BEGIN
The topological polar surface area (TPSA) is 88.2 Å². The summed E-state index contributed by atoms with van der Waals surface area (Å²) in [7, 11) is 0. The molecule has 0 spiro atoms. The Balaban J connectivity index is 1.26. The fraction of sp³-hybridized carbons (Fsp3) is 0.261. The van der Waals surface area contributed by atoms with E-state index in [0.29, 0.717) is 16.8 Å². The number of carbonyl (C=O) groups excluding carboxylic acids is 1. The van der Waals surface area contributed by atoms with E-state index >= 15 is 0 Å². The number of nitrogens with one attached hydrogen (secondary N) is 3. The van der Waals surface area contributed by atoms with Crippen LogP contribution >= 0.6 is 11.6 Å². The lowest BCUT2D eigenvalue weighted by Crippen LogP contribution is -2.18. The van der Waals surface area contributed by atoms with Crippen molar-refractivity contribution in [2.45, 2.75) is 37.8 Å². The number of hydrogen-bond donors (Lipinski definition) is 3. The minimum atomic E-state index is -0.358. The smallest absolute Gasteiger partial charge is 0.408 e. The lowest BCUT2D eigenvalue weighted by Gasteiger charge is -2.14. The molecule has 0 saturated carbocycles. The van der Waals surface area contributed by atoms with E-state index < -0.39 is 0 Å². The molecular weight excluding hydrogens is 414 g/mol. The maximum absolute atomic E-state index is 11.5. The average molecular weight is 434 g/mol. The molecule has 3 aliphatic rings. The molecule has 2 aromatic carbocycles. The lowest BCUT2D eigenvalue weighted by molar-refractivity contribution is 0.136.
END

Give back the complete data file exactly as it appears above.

The topological polar surface area (TPSA) is 88.2 Å². The summed E-state index contributed by atoms with van der Waals surface area (Å²) in [7, 11) is 0. The molecule has 0 spiro atoms. The Balaban J connectivity index is 1.26. The fraction of sp³-hybridized carbons (Fsp3) is 0.261. The van der Waals surface area contributed by atoms with E-state index in [0.29, 0.717) is 16.8 Å². The number of carbonyl (C=O) groups excluding carboxylic acids is 1. The van der Waals surface area contributed by atoms with E-state index >= 15 is 0 Å². The number of nitrogens with one attached hydrogen (secondary N) is 3. The van der Waals surface area contributed by atoms with Crippen LogP contribution >= 0.6 is 11.6 Å². The lowest BCUT2D eigenvalue weighted by Crippen LogP contribution is -2.18. The van der Waals surface area contributed by atoms with Crippen molar-refractivity contribution in [2.45, 2.75) is 37.8 Å². The number of hydrogen-bond donors (Lipinski definition) is 3. The minimum atomic E-state index is -0.358. The smallest absolute Gasteiger partial charge is 0.408 e. The lowest BCUT2D eigenvalue weighted by Gasteiger charge is -2.14. The molecule has 0 saturated carbocycles. The van der Waals surface area contributed by atoms with E-state index < -0.39 is 0 Å². The molecular weight excluding hydrogens is 414 g/mol. The maximum absolute atomic E-state index is 11.5. The average molecular weight is 434 g/mol. The molecule has 3 aliphatic rings. The molecule has 2 aromatic carbocycles. The lowest BCUT2D eigenvalue weighted by molar-refractivity contribution is 0.136.